2/4 time: ta tum,ta tum,ta tum,ta tum,ta tum,etc.

6. Sliding
Kathy, nearly 5 years old, sliding as an ice skater
Appropriate for preschooler moving alone. Technique: Facing forward and moving left to right the right foot leads, feet begin together then one foot pushes apart along floor on the first tum, and other foot then closes in to meet the first foot along floor on the ta; knees bent. Moving right to left the left foot leads. Arms  to sides, or hands on waist. Also, slide as an "ice skater" forward, one foot at a time as in photo, arms to side for balance.
2/4 time: tum, ta tum, ta tum, ta tum,ta tum, etc.
 
 
VI. Nursery Rhymes

Some thoughts on moving in space while creatively interpreting a rhythmic nursery rhyme that is recited or sung, or a poem that is recited and clapped: Child and partner participate without holding hands. Joyful movement arises as the partner recites and the child moves. The child is feeling the floor against the soles of his feet; how the air feels next to his skin while moving; the sensations in his stomach while turning; the emotional feeling of freedom to express as his body moves freely.  Dalcroze Eurhythmics is another study in music and movement interaction that I recommend.

Movement takes form through dance
as all through life
movement takes form
in daily activities; adventures

Some nursery rhymes I have sung and moved to expressively with toddlers and preschoolers:
 

Hickory, Dickory Dock
Humpty Dumpty
I Saw a Ship a Sailing
Jack and Jill
London Bridge is Falling Down
Pop Goes the Weasel
Rain, Rain Go Away
Ride a Cock-Horse
Rock-a-bye Baby
See-Saw, Margery Daw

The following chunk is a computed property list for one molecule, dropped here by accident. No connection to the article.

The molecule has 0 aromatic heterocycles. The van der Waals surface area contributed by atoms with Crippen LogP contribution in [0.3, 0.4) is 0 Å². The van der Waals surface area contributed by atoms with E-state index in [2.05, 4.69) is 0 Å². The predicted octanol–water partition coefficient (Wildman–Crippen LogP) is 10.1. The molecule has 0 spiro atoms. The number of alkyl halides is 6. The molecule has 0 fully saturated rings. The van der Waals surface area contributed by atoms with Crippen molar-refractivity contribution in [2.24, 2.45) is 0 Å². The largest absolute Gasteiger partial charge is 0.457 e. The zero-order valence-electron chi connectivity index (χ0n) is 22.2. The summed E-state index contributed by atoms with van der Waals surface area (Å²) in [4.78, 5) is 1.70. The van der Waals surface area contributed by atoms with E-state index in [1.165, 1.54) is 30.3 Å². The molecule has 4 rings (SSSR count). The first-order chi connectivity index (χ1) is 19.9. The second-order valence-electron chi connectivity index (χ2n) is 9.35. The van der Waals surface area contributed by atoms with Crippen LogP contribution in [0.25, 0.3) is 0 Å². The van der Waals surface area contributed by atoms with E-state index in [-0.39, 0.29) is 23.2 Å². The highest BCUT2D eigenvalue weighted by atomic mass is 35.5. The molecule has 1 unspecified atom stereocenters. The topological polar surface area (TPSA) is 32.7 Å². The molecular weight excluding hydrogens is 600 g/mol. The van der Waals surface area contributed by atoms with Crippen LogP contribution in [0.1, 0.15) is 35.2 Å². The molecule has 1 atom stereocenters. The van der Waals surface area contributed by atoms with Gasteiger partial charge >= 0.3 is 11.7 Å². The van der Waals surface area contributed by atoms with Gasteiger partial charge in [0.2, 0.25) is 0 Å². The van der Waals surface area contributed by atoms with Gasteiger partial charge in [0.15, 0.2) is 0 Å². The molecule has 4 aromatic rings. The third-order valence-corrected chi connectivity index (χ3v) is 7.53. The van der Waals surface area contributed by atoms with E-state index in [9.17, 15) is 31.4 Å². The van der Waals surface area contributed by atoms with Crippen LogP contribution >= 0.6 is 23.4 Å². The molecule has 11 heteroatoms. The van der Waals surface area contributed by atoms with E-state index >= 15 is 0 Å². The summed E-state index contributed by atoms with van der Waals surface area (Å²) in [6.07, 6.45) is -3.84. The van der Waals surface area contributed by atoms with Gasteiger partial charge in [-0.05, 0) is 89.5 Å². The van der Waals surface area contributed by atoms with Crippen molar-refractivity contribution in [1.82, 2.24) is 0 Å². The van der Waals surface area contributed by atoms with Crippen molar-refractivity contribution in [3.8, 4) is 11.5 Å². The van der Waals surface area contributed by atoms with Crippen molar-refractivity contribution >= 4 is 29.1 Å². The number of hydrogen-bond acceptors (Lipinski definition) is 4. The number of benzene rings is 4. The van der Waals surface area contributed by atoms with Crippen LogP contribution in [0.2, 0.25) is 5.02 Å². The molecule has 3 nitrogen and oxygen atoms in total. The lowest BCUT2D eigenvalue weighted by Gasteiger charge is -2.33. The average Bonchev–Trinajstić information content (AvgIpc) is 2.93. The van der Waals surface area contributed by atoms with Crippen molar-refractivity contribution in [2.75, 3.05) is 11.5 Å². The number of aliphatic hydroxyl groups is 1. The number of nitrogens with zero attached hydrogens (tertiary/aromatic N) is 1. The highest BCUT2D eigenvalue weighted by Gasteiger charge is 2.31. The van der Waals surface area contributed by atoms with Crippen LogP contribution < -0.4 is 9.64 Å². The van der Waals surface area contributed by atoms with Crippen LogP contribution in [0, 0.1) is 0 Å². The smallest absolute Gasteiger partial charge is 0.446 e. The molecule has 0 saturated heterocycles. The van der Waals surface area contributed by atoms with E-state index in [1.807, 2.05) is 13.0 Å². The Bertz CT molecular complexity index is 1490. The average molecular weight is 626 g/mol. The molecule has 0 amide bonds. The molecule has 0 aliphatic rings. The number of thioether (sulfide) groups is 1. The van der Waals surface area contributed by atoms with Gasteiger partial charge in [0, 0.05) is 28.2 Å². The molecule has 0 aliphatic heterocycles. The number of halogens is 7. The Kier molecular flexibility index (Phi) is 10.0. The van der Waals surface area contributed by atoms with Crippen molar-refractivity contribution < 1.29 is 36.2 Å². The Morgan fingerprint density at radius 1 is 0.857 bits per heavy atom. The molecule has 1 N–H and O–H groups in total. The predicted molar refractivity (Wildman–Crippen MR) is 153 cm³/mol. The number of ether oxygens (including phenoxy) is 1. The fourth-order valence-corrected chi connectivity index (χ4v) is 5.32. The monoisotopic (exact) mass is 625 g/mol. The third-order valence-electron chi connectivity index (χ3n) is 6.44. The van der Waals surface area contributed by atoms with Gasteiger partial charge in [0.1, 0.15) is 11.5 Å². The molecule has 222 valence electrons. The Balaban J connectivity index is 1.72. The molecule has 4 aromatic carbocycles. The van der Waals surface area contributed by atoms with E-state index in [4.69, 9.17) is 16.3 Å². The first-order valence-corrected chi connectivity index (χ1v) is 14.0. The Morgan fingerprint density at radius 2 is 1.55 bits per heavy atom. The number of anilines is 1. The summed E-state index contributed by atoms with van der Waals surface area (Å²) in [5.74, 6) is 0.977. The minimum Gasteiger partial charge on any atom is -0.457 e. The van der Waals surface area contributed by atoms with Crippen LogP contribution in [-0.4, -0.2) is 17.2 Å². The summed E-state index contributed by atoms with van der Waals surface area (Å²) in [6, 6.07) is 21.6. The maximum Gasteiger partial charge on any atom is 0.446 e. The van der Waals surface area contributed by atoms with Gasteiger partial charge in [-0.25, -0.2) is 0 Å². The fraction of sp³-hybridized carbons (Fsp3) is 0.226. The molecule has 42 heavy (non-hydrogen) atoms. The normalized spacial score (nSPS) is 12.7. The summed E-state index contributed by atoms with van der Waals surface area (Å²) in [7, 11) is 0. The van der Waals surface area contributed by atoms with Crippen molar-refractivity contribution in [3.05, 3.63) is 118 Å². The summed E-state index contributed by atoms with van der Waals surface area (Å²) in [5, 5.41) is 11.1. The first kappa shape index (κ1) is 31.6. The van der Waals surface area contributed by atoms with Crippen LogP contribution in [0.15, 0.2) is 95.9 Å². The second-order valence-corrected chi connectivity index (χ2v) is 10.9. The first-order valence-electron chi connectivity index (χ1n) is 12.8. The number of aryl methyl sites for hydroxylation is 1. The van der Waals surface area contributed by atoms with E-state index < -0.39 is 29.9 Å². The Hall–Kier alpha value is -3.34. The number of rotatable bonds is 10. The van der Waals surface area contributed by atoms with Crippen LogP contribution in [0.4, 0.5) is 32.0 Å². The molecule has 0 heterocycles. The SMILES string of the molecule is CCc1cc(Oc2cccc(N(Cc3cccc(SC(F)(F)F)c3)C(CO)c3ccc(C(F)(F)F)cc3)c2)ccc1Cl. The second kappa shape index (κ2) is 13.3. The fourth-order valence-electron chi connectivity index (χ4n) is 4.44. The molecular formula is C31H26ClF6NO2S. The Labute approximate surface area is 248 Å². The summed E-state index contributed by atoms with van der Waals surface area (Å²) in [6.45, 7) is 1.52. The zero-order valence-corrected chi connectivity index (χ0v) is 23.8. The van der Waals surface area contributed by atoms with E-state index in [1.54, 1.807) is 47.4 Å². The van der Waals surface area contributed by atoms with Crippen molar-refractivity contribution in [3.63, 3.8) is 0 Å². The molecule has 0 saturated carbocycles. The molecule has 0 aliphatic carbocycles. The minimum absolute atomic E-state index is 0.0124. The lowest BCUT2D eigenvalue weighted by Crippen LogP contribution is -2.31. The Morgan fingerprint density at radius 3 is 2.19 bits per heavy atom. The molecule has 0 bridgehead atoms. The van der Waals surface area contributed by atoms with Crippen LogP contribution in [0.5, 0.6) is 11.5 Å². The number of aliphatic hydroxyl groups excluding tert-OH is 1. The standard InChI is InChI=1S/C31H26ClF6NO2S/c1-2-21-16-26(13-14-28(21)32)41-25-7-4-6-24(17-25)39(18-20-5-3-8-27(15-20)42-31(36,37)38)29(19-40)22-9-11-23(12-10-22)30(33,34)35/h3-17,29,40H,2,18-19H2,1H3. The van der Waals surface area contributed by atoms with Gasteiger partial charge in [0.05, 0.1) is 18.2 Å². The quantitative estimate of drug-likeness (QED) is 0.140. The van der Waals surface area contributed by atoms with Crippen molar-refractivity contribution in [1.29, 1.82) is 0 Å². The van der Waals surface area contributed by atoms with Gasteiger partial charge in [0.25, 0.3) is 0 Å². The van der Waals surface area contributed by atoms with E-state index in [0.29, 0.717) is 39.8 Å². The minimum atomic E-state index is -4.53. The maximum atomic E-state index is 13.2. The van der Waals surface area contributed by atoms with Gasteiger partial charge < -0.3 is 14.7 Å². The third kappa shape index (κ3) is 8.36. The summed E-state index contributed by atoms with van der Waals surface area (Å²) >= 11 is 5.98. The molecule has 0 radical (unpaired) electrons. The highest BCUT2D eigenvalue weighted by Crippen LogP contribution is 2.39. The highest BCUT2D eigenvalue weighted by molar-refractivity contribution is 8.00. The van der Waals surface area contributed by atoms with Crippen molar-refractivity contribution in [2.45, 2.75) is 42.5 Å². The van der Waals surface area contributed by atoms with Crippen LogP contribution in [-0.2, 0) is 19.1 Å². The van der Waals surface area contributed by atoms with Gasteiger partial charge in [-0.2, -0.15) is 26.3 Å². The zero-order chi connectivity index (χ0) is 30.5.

Three Blind Mice

 
VII. Mini-Lessons for Toddlers and Preschoolers
 
1. Climbing Stairs Alternating Feet

2. Which Way Game

3. ABA Sequencing

4. Making Shapes: Circle Dance; Lines; Shaping Outlines

Preparation:
Enough floor space for unhindered movement.

1. Climbing Stairs Alternating Feet

The toddler crawls along the floor before trying to crawl up the stairs.

When the child can stand and stretch his legs far enough to alternate legs while walking up stairs, and also balance one side to the other on each foot, the switch from going up one step where both feet come together, to alternating legs on each step can develop.

An exercise to develop this alternating balancing act, stair-step to stair-step, alternating the leading foot is to have the child hop on one foot, than switch to hopping on the other foot without a break in action.

Example: The teacher claps once per hop and says "hop, hop, hop, hop & hop, hop, hop, hop. ..."  The word '&' is to change feet. The partner holds one or both of child's hands if necessary for balance.

2. Which Way Game

While teacher has children standing up and facing him in a group, he signals the direction to move just by his arm and hand waving motions.

All possible directions and high and low levels of moving can be explored such as close to the ground or on tip toe and even jumping.

The game can use any movement the children have learned.

The 'Which Way Game' strengthens and develops concentration, visual perception, non-verbal observation/communication skills.

3. ABA Sequencing

A = 4 walks forward.
B = 4 walks backward.
A = 4 walks forward.

Preparation: Children stand in a group in the center of room facing teacher at front of room, and remain facing forward throughout. Teacher counts the numbers 1-4 out loud and uses clapping or a rhythm instrument. One count per walking step.